Pepperberg walked to the back of the room, where Alex sat on top of his cage preening his pearl gray feathers. He stopped at her approach and opened his beak.
"Want grape," Alex said.
"He hasn't had his breakfast yet," Pepperberg explained, "so he's a little put out."
Alex returned to preening, while an assistant prepared a bowl of grapes, green beans, apple and banana slices, and corn on the cob.
Under Pepperberg's patient tutelage, Alex learned how to use his vocal tract to imitate almost one hundred English words, including the sounds for all of these foods, although he calls an apple a "banerry."
"Apples taste a little bit like bananas to him, and they look a little bit like cherries, so Alex made up that word for them," Pepperberg said.
Alex could count to six and was learning the sounds for seven and eight.
"I'm sure he already knows both numbers," Pepperberg said. "He'll probably be able to count to ten, but he's still learning to say the words. It takes far more time to teach him certain sounds than I ever imagined."
After breakfast, Alex preened again, keeping an eye on the flock. Every so often, he leaned forward and opened his beak: "Ssse ... won."
"That's good, Alex," Pepperberg said. "Seven. The number is seven."
"Ssse ... won! Se ... won!"
"He's practicing," she explained. "That's how he learns. He's thinking about how to say that word, how to use his vocal tract to make the correct sound."
It sounded a bit mad, the idea of a bird having lessons to practice, and willingly doing it. But after listening to and watching Alex, it was difficult to argue with Pepperberg's explanation for his behaviors. She wasn't handing him treats for the repetitious work or rapping him on the claws to make him say the sounds.
"He has to hear the words over and over before he can correctly imitate them," Pepperberg said, after pronouncing "seven" for Alex a good dozen times in a row. "I'm not trying to see if Alex can learn a human language," she added. "That's never been the point. My plan always was to use his imitative skills to get a better understanding of avian cognition."
In other words, because Alex was able to produce a close approximation of the sounds of some English words, Pepperberg could ask him questions about a bird's basic understanding of the world. She couldn't ask him what he was thinking about, but she could ask him about his knowledge of numbers, shapes, and colors. To demonstrate, Pepperberg carried Alex on her arm to a tall wooden perch in the middle of the room. She then retrieved a green key and a small green cup from a basket on a shelf. She held up the two items to Alex's eye.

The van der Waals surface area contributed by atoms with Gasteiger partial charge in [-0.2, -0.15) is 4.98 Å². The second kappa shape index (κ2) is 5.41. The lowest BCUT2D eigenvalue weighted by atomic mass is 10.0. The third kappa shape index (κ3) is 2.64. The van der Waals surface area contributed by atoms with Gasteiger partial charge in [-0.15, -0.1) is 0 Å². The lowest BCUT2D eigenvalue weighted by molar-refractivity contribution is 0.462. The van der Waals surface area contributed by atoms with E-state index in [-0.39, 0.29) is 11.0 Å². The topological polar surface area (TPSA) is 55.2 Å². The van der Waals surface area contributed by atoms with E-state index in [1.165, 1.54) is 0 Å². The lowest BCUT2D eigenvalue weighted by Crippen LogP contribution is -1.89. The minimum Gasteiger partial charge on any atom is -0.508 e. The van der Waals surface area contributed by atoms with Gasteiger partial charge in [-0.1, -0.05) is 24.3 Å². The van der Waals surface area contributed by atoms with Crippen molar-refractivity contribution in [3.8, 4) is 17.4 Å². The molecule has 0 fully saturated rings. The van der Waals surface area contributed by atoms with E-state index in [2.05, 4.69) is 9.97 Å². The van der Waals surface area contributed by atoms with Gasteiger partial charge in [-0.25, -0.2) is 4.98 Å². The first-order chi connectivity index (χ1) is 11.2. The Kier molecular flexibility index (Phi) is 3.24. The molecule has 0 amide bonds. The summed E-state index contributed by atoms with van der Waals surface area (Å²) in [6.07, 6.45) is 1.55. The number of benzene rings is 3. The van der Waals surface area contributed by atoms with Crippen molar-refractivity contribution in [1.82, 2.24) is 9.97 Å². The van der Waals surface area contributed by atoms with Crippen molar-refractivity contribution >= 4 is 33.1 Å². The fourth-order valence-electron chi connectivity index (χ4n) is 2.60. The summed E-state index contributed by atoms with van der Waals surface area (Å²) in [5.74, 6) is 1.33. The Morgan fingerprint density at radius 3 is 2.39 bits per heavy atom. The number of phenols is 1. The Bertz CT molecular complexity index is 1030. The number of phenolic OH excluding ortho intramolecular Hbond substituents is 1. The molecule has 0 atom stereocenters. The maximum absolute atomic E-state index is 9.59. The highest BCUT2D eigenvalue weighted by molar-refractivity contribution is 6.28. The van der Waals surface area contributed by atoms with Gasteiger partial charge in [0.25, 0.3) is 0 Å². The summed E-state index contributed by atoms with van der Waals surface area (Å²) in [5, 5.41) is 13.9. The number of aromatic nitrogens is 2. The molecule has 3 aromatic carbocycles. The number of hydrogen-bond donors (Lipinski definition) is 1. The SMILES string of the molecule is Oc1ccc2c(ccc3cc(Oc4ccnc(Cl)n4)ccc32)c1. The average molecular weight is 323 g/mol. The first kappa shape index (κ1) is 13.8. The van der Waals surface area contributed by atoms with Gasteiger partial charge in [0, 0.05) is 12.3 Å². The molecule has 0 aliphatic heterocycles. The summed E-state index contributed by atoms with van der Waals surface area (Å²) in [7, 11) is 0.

"What's same?" she asked.
Without hesitation, Alex's beak opened: "Co-lor."
"What's different?" Pepperberg asked.
"Shape," Alex said. His voice had the digitized sound of a cartoon character. Since parrots lack lips (another reason it was difficult for Alex to pronounce some sounds, such as ba), the words seemed to come from the air around him, as if a ventriloquist were speaking. But the wordsand what can only be called the thoughtswere entirely his.
For the next 20 minutes, Alex ran through his tests, distinguishing colors, shapes, sizes, and materials (wool versus wood versus metal). He did some simple arithmetic, such as counting the yellow toy blocks among a pile of mixed hues.
And, then, as if to offer final proof of the mind inside his bird's brain, Alex spoke up. "Talk clearly!" he commanded, when one of the younger birds Pepperberg was also teaching mispronounced the word green. "Talk clearly!"
"Don't be a smart aleck," Pepperberg said, shaking her head at him. "He knows all this, and he gets bored, so he interrupts the others, or he gives the wrong answer just to be obstinate. At this stage, he's like a teenage son; he's moody, and I'm never sure what he'll do."
"Wanna go tree," Alex said in a tiny voice.
Alex had lived his entire life in captivity, but he knew that beyond the lab's door, there was a hallway and a tall window framing a leafy elm tree. He liked to see the tree, so Pepperberg put her hand out for him to climb aboard. She walked him down the hall into the tree's green light.
"Good boy! Good birdie," Alex said, bobbing on her hand.
"Yes, you're a good boy. You're a good birdie." And she kissed his feathered head.
He was a good birdie until the end, and Pepperberg was happy to report that when he died he had finally mastered "seven."
Many of Alex's cognitive skills, such as his ability to understand the concepts of same and different, are generally ascribed only to higher mammals, particularly primates. But parrots, like great apes (and humans), live a long time in complex societies. And like primates, these birds must keep track of the dynamics of changing relationships and environments.
"They need to be able to distinguish colors to know when a fruit is ripe or unripe," Pepperberg noted. "They need to categorize thingswhat's edible, what isn'tand to know the shapes of predators. And it helps to have a concept of numbers if you need to keep track of your flock, and to know who's single and who's paired up. For a long-lived bird, you can't do all of this with instinct; cognition must be involved."
Being able mentally to divide the world into simple abstract categories would seem a valuable skill for many organisms. Is that ability, then, part of the evolutionary drive that led to human intelligence?